Shockwaves are running through Haiti following the assassination of President Jovenel Moïse on July 7. Moïse was shot in the bedroom of the presidential villa in Port-au-Prince in the middle of the night by a large group of mercenaries, according to Haitian officials. Moïse’s wife, Martine, was also shot, but not fatally. She is currently under hospital care in the US.
Breaking Into the Villa
The mercenaries, numbering more than two dozen, gained access to the residence by pretending to be from the US Drug Enforcement Administration (DEA). They stormed the villa in the raid and overwhelmed security forces. Moïse was shot about 12 times and the attackers fled, some shot, some captured. None of Moïse’s security forces were injured or killed, which leaves unanswered questions about how they conducted themselves and what actually happened.
Unfortunately, there is no shortage of suspects in the Moïse murder case. Haitian authorities are currently seeking a former senator, a fired government official, a cocaine smuggler, and others in connection with the murder. And a US-based Haitian pastor has been accused as the mastermind.
One reason there are so many suspects is that Moïse did not have a serene or quiet presidency. He was chosen in a second round of elections in 2016 with a majority of 600,000 votes, a paltry turnout in a country of 11 million people. During his tenure, there were nationwide protests against corruption.
His flagship program, the Caravan of Change, was supposed to build schools, hospitals, roads, and reduce food insecurity by increasing agricultural production. The program was mired in charges of fraud and failure. Gang crimes and killings were also rampant during his reign, including a massacre of 15 people a week before Moises’s own murder.
The length of his term was also in question. In 2019 he held no parliamentary elections, which dissolved the governing body in 2020. He ruled by decree and sought reforms of Haitian statutes, many of which were unpopular.
Negligence or Betrayal?
The origin of the assassination will take a long time to unravel. In addition to the questions of “who did it?” and “why?”, the question of “how?” also need to be asked. Moïse was in the presidential residence with a team of security personnel on call. Yet, he was not safe in his own house.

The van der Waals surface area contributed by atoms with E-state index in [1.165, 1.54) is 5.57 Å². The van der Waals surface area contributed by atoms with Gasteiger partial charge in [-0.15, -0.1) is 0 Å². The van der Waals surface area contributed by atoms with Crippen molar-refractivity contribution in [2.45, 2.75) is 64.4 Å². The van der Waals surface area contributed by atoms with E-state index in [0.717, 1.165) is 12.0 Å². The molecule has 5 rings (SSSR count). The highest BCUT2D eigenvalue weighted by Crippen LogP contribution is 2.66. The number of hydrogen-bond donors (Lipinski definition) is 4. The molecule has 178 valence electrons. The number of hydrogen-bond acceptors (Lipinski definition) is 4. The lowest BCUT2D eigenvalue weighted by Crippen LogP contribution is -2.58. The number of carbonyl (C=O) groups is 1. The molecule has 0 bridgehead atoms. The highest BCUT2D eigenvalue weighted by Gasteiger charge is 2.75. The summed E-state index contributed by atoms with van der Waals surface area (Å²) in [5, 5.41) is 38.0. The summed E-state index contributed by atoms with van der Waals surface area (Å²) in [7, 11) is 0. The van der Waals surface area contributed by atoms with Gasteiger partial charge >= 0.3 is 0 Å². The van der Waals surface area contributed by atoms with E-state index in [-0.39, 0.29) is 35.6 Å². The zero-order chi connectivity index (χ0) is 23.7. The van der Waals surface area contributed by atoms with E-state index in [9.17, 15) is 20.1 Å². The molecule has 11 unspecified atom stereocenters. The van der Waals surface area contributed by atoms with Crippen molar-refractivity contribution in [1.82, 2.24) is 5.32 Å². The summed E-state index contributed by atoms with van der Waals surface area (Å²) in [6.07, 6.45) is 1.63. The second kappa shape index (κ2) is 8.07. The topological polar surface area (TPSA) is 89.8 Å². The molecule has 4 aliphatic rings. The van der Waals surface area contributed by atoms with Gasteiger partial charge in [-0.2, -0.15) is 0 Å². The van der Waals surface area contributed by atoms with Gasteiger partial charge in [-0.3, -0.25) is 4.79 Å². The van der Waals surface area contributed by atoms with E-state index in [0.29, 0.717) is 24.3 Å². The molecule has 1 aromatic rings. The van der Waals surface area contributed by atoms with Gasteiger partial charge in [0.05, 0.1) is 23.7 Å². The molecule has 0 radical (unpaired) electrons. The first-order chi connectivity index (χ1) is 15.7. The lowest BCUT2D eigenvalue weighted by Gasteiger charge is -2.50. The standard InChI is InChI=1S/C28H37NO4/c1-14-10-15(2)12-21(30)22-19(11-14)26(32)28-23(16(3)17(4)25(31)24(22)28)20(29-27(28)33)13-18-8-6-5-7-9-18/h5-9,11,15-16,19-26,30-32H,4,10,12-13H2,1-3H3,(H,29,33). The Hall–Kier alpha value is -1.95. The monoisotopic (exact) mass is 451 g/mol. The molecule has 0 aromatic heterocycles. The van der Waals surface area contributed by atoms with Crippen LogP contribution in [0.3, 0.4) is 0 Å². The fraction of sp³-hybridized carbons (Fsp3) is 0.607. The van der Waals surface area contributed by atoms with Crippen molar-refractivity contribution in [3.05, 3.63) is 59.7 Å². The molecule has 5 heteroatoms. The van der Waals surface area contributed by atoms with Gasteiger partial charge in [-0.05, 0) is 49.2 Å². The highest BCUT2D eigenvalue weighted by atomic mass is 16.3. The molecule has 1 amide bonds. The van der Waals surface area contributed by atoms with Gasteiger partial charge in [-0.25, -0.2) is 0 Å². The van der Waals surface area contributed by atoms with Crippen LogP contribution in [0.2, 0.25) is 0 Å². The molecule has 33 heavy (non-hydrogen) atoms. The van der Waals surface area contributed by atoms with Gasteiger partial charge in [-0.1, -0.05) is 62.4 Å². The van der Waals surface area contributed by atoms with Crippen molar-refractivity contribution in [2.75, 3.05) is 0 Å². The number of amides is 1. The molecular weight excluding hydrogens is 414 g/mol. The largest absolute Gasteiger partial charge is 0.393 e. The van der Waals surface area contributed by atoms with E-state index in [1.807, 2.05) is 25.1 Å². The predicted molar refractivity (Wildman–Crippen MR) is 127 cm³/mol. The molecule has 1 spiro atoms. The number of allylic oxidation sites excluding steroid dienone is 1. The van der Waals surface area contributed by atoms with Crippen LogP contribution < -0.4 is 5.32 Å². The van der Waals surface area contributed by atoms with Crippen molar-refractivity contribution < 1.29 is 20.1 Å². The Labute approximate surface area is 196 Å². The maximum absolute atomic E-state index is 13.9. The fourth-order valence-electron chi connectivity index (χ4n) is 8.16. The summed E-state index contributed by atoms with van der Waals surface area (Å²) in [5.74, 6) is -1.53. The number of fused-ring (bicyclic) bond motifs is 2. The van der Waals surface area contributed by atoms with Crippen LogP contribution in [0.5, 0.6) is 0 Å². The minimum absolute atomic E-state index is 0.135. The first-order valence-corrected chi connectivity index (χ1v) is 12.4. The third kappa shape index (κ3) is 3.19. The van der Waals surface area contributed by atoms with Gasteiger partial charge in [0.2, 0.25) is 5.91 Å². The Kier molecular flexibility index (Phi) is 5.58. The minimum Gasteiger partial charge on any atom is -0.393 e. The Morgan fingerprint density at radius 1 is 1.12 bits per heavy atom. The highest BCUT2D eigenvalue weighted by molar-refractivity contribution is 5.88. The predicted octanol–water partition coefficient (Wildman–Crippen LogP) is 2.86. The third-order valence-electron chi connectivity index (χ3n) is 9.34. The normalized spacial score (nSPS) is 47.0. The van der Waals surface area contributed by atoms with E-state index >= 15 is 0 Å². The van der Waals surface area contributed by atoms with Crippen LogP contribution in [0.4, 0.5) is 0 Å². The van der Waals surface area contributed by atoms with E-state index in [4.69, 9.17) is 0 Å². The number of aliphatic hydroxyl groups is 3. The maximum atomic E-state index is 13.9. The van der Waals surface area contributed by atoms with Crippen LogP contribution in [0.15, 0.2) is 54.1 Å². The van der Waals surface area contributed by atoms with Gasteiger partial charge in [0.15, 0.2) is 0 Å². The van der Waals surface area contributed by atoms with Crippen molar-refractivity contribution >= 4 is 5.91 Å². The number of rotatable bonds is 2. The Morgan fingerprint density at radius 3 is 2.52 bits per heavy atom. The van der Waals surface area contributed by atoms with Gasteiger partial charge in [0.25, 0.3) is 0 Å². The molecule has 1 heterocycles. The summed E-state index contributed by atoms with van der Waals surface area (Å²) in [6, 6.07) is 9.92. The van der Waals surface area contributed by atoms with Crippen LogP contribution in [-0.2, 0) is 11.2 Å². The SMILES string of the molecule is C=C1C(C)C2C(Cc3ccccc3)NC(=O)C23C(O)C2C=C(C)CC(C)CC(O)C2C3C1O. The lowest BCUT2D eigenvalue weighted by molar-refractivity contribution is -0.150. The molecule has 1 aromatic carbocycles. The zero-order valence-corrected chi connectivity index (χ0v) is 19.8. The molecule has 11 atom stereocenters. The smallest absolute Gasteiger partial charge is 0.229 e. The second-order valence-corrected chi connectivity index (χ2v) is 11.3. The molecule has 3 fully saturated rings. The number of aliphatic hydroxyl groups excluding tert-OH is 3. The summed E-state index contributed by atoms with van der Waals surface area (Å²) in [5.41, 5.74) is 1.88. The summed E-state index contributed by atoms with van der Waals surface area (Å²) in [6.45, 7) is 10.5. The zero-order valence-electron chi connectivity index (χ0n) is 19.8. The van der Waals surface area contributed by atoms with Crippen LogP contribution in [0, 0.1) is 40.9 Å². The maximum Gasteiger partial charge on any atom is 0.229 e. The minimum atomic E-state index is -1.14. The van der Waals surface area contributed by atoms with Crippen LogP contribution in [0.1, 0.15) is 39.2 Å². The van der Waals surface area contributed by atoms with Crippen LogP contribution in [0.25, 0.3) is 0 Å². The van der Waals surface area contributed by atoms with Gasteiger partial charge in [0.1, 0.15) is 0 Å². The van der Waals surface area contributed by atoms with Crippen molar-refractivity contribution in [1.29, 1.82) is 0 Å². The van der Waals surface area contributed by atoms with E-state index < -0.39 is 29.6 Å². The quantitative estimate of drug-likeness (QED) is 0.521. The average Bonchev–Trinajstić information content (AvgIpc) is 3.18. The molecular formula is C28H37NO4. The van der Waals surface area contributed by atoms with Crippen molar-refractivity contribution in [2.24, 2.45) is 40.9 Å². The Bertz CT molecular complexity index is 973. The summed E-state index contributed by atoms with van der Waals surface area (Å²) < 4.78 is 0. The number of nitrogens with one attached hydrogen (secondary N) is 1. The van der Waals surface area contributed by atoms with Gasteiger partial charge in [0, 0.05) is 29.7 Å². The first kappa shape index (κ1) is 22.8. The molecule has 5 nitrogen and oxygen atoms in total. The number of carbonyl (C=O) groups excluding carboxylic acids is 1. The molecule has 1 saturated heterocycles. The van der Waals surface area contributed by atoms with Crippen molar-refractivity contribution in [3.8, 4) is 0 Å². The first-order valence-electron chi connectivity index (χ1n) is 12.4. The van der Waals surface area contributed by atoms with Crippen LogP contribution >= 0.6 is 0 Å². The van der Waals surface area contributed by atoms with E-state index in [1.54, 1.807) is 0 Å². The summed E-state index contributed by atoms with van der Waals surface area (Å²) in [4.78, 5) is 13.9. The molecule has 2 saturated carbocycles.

How did assassins break in and succeed in killing him, without harming any of the security guards? Moreover, how were several of these assassins easily caught or killed by Haitian law enforcement officers after they fled the scene?
There are two options as to what happened: First is that the president’s security team acted with gross negligence, finding themselves simply unprepared for such an attack. The second is that someone was working from the inside to help the assassins succeed.
Due to these two options, neither of which are good, the head of security at the presidential residence has been taken into police custody. The head of the presidential guard has been removed from his position. Four elite members of the security detail are being held in isolation. The Haitian government and people want answers. They want justice, even if it is for a president who didn’t always act justly.
The Challenges of Securing High-Risk VIPs
Hindsight is always 20-20. Despite the hardships of a criminal investigation, the answer will be known: either gross negligence was involved or betrayal. Justice will hopefully be served and the country will move on.
But what about preventing the next assassination? The weak links of the security detail of high-risk VIPs must always be sought and discovered before it is too late – before a tragedy like the Moïse assassination occurs.
This is the job and responsibility of security firms that provide protection for high-profile and high-risk VIPs – to keep their clients safe, not just with guns and bodies, but with clever calculations and predictions, to always be one step ahead of enemies, real or imagined. In the case of Moïse, his security detail failed him. The next president of Haiti will need to take better care that the same does not happen to him.
For additional resources and guidance, the Interfor team is here to help.